The business press has done its usual thorough job of explaining the whos, whats and wherefores of this historic weekend, but I’m not sure anyone’s been able to convey the disgrace, the scandal in all its fullness, of the fact that U.S. taxpayers—innocent bystanders, by any account—must pay for bailing out Wall Street.

The most outraged, embarrassed voice seems to be that of Henry Paulson on the talk shows:

And, again, it pains me, it pains me tremendously to, to, to have the American taxpayer be put in this position…

He said that on his way to saying that there’s no alternative, but at least it’s something.

Also out there:

Evidence that the business press has work to do can be found in this walk-and-talk in this morning’s Washington Post, which found respondents understandably vague about what’s happening, with most seeming to believe this is about bailing out irresponsible borrowers:

“I’m not overextended,” Merkle said. “I didn’t buy a large home that I can’t afford. I’m not behind on any of my payments. I’m not sure I want the government to take my tax dollars and buy someone else’s house for them.”

The Wall Street Journal does well, however, at conveying the enormity of the import that the last two independent Wall Street firms will convert to bank holding companies:

The headline

Goldman, Morgan Scrap Wall Street Model,
Become Banks in Bid to Ride Out Crisis

And the story:

With the move, Wall Street as it has long been known — a coterie of independent brokerage firms that buy and sell securities, advise clients and are less regulated than old-fashioned banks — will cease to exist.

It’s worth pondering that for a minute.

The New York Times does less well in its account:

It also is a turning point for the high-rolling culture of Wall Street, with its seven-figure bonuses and lavish perks for even midlevel executives. It effectively returns Wall Street to the way it was structured before Congress passed a law during the Great Depression separating investment banking from commercial banking, known as the Glass-Steagall Act.

The last historical comparison may be true, but it’s meaning is not explained. More please.

The Journal’s editorial page, meanwhile, is starting to resemble some mad Shakespearean character, blaming everything, including—get this—the Community Reinvestment Act of 1977, instead of the deregulatory philosophy it has been promoting for lo these many years..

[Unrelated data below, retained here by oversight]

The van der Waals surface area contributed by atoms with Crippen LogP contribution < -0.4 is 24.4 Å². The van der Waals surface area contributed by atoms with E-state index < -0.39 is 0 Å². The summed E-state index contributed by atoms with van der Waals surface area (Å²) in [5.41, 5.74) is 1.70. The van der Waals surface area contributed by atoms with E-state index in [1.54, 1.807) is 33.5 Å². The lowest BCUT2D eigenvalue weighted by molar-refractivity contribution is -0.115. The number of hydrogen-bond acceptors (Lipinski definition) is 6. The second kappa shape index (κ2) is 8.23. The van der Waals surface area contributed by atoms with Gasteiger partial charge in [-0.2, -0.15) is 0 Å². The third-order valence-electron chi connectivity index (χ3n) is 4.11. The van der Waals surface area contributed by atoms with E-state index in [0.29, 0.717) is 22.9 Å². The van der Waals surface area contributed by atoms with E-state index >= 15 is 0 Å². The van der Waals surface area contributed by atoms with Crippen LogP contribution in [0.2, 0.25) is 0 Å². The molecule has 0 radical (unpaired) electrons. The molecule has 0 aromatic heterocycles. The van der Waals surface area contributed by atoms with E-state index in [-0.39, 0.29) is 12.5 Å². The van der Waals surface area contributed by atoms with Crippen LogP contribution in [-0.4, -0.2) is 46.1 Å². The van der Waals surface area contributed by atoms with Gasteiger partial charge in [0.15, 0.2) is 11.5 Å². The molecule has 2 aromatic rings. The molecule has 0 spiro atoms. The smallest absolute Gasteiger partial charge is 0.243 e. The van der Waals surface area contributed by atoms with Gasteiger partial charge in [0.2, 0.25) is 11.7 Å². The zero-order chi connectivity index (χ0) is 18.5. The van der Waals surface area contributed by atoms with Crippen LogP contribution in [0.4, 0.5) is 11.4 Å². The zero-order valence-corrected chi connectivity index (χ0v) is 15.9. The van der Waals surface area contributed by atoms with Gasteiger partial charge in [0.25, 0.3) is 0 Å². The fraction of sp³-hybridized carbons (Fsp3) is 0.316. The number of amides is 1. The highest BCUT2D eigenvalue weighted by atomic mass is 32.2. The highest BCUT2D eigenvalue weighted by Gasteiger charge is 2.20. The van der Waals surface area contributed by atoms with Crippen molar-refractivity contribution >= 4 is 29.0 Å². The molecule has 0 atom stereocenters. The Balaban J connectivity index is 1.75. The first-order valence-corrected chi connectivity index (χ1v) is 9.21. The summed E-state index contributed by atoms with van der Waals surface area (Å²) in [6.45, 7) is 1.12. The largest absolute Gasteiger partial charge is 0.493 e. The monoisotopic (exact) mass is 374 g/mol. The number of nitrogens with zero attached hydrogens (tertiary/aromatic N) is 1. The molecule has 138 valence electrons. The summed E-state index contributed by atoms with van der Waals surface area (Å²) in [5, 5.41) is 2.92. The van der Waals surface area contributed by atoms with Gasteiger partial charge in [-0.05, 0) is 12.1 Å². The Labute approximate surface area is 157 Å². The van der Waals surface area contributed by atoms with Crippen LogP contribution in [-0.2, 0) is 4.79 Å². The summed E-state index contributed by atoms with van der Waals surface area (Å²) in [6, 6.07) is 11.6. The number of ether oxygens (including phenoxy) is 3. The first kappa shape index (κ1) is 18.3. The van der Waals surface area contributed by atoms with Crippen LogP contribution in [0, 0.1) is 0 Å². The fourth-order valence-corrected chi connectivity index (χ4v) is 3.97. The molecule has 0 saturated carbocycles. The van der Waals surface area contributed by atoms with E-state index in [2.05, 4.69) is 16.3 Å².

Nice try. Much more on this as we go

Krugman provides an actual suggestion: give the taxpayers a stake in the upside:

And if the government is going to provide capital to financial firms, it should get what people who provide capital are entitled to — a share in ownership, so that all the gains if the rescue plan works don’t go to the people who made the mess in the first place.

That’s what happened in the savings and loan crisis: the feds took over ownership of the bad banks, not just their bad assets. It’s also what happened with Fannie and Freddie. (And by the way, that rescue has done what it was supposed to. Mortgage interest rates have come down sharply since the federal takeover.)

And this also strikes me as valuable:

But I’d urge Congress to pause for a minute, take a deep breath, and try to seriously rework the structure of the plan, making it a plan that addresses the real problem.

Evidence that government should get a stake for being force to lend on and buy securities of utterly unknown quality is found in this Journal account of how American International Group shareholders are desperate to avoid having the once-hugely profitable insurers taken over the United States for $85 billion.

Shareholders who are dissatisfied with the deal are exploring ways to quickly pay off the loan, which gave the federal government the right to take 80% of the insurer. Under this scenario, AIG would not only sell assets, but also raise capital in other ways, potentially leaving shareholders better off. AIG had no choice but to accept the federal help last week, when large sums of private money weren’t available.

Private money wasn’t available for good reason. This is the mother of all subprime loans.

Robert Samuelson reminds us of a stunning fact:

As is well known, the crisis began with losses in the $1.3 trillion market for “subprime” mortgages, many of which were “securitized” — bundled into bonds and sold to investors.

He is actually minimizing the figure to make some other point, but the idea that so much money was lent into what was once, quite properly, a marginal business is, for me, all you need to know about level of regulatory breakdown that brought us to this.

Also recommended:

Dean Starkman Dean Starkman runs The Audit, CJR's business section, and is the author of The Watchdog That Didn't Bark: The Financial Crisis and the Disappearance of Investigative Journalism (Columbia University Press, January 2014). Follow Dean on Twitter: @deanstarkman.